INTRODUCTION: EPIDEMIOLOGY AND PUBLIC HEALTH IMPACT
Coronary artery disease (CAD) accounts for 30% of all global deaths, representing the single most common cause of adult mortality and equivalent to the combined number of deaths caused by nutritional deficiencies, infectious diseases, and maternal/perinatal complications.1,2 Recent growth in the global burden of cardiovascular disease (CVD) is primary attributable to the rising incidence across low- and middle-income countries.3 Among European member states of the World Health Organization (WHO), for example, CVD death rates for men and women were highest in the Russian Federation and Uzbekistan, respectively, whereas risk was lowest in France and Israel.4 Conversely, in the United States, over 15 million Americans, or 6.2% of the adult population, have coronary heart disease (CHD), with a myocardial infarction (MI) occurring once every 43 seconds.5 Health care resource utilization as a result of CHD is significant, as over 1.1 million hospital discharges in 2010 listed MI or unstable angina (UA) as a primary or secondary diagnosis.5 Health care expenditures are also substantial; costs for MI and CHD were approximately $11 billion and $10 billion, respectively, in 2011.6 These diagnoses constitute two of the most expensive discharge diagnoses and are expected to increase by 100% by 2030.
Despite these sobering statistics, important strides in the diagnosis, prevention, and management of CHD have occurred over the past 50 years. In the United States, for example, several population-based studies have shown a reduction in both the incidence and case fatality rate associated with MI.7,8 These favorable trends have been attributed to greater utilization of evidence-based therapies and improvements in control and burden of risk factors.9 Concordant changes in the epidemiology of acute coronary syndromes (ACS) have occurred over the past 10 years as a result of changing demographics and updated definitions of MI. In this chapter, we focus primarily on the definition and diagnostic criteria for ACS.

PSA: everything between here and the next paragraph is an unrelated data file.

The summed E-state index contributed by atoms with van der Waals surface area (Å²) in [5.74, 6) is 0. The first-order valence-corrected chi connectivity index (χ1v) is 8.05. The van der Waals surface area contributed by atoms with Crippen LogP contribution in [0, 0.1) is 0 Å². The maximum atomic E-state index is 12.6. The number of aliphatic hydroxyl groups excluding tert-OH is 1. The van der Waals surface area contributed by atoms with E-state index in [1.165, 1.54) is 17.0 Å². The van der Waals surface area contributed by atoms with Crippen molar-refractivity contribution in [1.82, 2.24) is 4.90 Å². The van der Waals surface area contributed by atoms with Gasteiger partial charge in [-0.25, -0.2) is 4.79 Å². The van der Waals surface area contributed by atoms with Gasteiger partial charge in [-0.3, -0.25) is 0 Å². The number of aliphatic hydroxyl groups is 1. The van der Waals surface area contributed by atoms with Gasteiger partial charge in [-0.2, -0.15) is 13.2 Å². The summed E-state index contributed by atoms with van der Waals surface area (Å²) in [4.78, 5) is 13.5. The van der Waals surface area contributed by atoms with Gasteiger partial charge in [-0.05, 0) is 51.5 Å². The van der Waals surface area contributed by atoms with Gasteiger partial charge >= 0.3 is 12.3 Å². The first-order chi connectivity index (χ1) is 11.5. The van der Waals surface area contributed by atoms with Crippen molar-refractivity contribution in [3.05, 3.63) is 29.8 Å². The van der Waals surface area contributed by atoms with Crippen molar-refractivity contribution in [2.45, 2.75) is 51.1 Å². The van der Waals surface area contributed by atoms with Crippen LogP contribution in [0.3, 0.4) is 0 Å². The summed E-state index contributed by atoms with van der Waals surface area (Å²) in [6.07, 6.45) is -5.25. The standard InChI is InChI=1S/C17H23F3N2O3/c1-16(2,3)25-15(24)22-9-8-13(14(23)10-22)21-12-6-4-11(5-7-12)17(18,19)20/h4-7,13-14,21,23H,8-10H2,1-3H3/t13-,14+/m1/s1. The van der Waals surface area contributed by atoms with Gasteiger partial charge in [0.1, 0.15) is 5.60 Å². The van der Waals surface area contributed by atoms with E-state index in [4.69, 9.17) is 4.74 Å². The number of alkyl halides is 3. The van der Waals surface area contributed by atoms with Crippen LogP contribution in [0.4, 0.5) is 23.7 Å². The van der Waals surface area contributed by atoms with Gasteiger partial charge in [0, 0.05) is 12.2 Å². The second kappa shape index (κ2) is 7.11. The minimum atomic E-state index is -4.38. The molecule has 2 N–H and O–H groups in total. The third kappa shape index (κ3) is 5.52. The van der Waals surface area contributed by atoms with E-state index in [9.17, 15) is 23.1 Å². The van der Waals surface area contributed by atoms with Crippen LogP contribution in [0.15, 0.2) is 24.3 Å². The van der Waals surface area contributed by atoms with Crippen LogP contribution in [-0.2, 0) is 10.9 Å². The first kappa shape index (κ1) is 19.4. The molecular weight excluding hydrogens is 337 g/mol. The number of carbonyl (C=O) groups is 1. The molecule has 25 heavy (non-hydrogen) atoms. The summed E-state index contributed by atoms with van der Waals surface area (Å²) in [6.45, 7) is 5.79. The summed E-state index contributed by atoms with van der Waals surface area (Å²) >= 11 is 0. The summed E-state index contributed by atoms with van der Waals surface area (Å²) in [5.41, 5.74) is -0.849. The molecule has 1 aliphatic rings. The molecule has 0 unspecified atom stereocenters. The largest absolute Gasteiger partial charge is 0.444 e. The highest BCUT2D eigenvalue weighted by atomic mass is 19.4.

The term ACS is a unifying construct representing a pathophysiologic and clinical spectrum culminating in acute myocardial ischemia. This is usually, but not always, caused by atherosclerotic plaque rupture, fissuring, erosion, or a combination with superimposed intracoronary thrombosis and is associated with an increased risk of myonecrosis and cardiac death.10 ACS encompasses UA and ST-segment elevation MI (STEMI) or acute non–ST-segment elevation MI (NSTEMI). Distinguishing these presentations is predicated on the presence or absence of myocyte necrosis coupled with the electrocardiographic tracing at the time of symptoms. ACS without myocardial necrosis is defined as UA, whereas myocardial necrosis is a necessary, but not sufficient, component of either STEMI or NSTEMI, respectively. Recognizing a patient with ACS is important because the diagnosis triggers both triage and management. Those deemed to have an ACS in the emergency department should be triaged immediately to an area with continuous electrocardiographic monitoring and defibrillation capability. Patients with suspected ACS should be managed ...